Few games can stand the test of time as well as Tetris has. It's a true video game classic.

User Rating: 9 | Tetris NES
Tetris is, without a doubt, one of the biggest names in video game history. Since its birth in Russia in the mid-1980s, it has become one of the most popular games around. Versions of Tetris can be found on pretty much every gaming platform, mobile phones, assorted electronic devices, and occasionally on the sides of buildings, but it's the NES version that I'm going to be reviewing here.

The basic concept behind Tetris is simple enough that nearly anybody can pick it up and start playing, yet it provides enough of a challenge to keep even veteran Tetris players coming back for more. Here's how it works: blocks of seven different possible shapes will fall from the top of the screen, and it is your job to slide, rotate, and drop these blocks into position as neatly as possible. If you fill an entire row with blocks, that line of blocks will vanish. You can earn more points by clearing two, three, or even four lines at once. Sounds easy enough, right? Well, it is...at first. As you clear more lines, the blocks will start to fall faster, leaving you with less time to react. This leads to you making mistakes, and as your pile of blocks gets higher, you'll have less room to work. It's game over when the blocks pile up to the top of the screen.

The NES version of Tetris offers two different gameplay modes. Mode A is basically an endurance mode: select a starting level (beginners might want to start low, while more advanced players can pick a higher level to kick up the challenge a bit), then try to last as long as you can, earning points along the way. When you lose, if your score is high enough, a rocket will be launched to commemorate your achievement (from a launch pad that is apparently on Red Square right next to St. Basil's Cathedral).

Mode B, on the other hand, has a definite goal: you must clear 25 lines before your blocks hit the top of the screen. In addition to selecting a level, you can also select a "height". This fills the screen with random blocks to the selected height (with 0 being no random blocks, and 5 being filled most of the way to the top), adding an extra layer of difficulty. Instead of rockets, your victory is rewarded with a series of creatures or objects that fly, walk, or otherwise make their way across the screen. If you manage to beat Level 9 at Height 5, you might even see a few familiar faces...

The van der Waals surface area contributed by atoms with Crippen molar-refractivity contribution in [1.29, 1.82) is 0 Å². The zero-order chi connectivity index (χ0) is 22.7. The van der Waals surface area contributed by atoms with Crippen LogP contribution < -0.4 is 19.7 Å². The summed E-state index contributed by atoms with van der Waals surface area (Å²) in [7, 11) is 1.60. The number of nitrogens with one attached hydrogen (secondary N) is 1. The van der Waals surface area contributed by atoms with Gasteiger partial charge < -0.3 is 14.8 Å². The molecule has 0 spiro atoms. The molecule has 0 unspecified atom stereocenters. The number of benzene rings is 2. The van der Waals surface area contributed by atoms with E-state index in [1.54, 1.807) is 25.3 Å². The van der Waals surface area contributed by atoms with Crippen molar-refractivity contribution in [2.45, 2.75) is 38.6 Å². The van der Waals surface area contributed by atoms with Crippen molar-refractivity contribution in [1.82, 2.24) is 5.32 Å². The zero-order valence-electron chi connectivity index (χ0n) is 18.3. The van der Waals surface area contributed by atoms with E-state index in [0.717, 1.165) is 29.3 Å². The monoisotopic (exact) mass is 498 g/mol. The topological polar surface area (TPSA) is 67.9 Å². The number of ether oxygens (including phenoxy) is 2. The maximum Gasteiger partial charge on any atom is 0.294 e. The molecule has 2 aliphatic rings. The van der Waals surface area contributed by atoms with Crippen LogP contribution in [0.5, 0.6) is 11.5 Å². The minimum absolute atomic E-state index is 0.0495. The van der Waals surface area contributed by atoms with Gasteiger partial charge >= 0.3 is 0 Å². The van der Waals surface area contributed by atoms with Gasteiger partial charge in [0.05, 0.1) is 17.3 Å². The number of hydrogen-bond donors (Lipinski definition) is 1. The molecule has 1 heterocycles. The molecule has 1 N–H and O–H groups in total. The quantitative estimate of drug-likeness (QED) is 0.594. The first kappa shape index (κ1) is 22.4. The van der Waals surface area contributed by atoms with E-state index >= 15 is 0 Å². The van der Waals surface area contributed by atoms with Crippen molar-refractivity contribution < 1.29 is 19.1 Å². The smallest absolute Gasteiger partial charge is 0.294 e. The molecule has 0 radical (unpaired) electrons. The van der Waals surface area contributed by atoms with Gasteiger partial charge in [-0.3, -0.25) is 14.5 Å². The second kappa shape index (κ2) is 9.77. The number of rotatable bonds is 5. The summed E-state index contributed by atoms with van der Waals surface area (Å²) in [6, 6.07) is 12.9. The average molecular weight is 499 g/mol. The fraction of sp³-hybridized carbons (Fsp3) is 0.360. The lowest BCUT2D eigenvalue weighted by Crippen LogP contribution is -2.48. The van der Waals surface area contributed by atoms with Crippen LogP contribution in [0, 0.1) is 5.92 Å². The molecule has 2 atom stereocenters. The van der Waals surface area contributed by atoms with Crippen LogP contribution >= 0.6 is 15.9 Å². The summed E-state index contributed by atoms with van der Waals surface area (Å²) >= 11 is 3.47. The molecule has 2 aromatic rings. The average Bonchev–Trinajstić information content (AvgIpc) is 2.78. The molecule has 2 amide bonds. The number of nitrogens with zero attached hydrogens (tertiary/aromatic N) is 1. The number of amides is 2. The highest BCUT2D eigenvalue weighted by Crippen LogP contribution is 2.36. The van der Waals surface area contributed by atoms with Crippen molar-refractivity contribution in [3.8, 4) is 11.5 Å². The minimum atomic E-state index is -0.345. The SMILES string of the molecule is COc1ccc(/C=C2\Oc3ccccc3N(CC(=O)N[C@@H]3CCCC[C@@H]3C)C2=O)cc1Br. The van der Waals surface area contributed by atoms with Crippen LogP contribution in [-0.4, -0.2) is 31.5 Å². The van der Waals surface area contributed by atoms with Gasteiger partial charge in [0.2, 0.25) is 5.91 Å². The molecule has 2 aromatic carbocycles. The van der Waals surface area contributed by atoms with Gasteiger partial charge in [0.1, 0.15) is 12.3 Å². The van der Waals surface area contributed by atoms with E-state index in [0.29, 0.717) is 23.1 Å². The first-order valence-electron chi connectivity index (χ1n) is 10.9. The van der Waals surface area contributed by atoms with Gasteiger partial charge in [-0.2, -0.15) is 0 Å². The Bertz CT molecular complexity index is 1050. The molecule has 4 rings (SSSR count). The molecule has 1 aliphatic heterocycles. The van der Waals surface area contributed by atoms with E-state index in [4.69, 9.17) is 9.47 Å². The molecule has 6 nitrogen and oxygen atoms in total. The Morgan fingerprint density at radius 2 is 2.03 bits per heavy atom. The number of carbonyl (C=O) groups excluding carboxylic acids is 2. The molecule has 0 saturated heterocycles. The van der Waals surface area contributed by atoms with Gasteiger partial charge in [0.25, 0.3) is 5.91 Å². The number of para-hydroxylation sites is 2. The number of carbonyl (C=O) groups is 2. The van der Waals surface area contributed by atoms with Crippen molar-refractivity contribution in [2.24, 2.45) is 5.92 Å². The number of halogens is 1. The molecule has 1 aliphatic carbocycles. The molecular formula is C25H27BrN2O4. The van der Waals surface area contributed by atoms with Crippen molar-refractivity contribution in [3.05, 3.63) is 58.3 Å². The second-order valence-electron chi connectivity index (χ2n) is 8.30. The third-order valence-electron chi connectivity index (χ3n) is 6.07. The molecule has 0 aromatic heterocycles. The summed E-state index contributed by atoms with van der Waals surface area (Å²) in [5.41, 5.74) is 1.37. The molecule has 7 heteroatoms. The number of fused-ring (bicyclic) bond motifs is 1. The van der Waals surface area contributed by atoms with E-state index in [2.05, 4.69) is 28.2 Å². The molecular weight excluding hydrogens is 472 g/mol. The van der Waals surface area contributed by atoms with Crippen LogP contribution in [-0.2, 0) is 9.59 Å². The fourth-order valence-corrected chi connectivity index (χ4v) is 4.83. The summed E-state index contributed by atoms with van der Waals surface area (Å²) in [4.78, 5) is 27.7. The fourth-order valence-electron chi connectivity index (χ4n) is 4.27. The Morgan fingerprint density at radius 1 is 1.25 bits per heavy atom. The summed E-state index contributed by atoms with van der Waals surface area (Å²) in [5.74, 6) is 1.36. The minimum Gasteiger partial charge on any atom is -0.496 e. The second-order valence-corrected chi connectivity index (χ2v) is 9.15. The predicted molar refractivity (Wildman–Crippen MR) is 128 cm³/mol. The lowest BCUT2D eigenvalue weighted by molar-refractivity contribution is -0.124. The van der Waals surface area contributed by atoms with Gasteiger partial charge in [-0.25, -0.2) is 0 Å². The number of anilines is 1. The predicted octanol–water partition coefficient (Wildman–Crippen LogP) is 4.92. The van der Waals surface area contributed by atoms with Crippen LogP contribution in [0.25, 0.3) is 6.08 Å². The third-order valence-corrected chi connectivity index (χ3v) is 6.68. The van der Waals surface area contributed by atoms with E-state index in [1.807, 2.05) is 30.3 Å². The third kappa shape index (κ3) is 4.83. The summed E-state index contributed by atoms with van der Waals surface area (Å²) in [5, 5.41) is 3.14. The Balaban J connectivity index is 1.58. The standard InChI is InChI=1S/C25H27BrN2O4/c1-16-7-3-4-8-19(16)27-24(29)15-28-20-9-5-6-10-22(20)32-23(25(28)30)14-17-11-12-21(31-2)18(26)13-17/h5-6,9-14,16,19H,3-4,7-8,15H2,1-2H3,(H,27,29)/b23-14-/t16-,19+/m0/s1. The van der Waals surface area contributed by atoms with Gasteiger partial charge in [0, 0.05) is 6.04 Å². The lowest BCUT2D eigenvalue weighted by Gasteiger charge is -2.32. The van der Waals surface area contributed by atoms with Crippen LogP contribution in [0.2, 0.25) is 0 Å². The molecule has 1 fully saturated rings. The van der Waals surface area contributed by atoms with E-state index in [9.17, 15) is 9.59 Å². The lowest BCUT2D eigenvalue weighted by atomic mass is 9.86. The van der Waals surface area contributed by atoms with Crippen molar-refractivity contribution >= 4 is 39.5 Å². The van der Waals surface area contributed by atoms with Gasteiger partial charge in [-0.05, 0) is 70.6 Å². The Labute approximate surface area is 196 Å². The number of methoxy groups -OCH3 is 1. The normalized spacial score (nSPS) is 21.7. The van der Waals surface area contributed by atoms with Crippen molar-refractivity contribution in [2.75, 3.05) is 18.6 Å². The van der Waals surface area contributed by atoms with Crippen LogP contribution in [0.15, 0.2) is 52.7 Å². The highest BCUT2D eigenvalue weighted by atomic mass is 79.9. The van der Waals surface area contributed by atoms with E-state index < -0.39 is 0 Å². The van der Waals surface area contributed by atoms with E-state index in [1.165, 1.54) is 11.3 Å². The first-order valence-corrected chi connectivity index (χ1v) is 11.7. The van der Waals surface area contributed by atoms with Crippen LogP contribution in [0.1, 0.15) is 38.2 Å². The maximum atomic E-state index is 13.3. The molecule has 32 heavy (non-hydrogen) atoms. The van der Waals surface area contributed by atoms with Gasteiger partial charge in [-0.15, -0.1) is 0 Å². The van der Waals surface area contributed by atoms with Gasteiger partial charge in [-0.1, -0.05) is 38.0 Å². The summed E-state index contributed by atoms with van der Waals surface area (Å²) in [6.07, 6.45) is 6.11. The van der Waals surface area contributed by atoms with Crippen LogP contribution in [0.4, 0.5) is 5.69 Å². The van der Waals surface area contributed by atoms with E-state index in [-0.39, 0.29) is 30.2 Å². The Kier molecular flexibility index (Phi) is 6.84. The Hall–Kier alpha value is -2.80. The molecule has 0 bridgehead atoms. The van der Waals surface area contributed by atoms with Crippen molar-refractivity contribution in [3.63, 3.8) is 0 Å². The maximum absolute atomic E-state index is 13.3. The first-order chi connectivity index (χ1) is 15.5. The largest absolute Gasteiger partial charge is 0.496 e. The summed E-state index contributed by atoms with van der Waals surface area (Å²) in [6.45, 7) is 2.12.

Graphically, Tetris is not all that impressive, even for an NES title. However, it's hard to hold this against the game when you consider that its graphics consist mostly of falling blocks. How great do falling blocks really need to look, anyway?

Tetris offers three different songs for you to listen to while you play, including that one Nutcracker song by that Russian guy. The songs are short and get repetitive quickly. Of course, you'll probably be too busy concentrating on the gameplay to pay any attention to the music, and if it gets too distracting, you can always turn it off. The sound effects are simple bleeps and bloops, which you will also probably not notice because you'll be focusing on where to put that next block.

One of the greatest things about Tetris is that its simple, highly addictive gameplay holds up remarkably well to this day. I've owned the NES version of Tetris for years, and it's one of the few games from that time period that I can still get into today. Another aspect of Tetris that makes it such a great game is its wide appeal. Anybody can enjoy this game, even those who otherwise would never play video games (my mother, for example). And, thanks to a difficulty level that grows with you, beginners and experts alike can play this game over and over again without ever really getting tired of stacking blocks. Tetris is definitely one of the great video game classics. If you own a working NES, and if you don't already have one of the 742 other versions of the game, and if you can find a copy of this, it will make a great addition to your collection.

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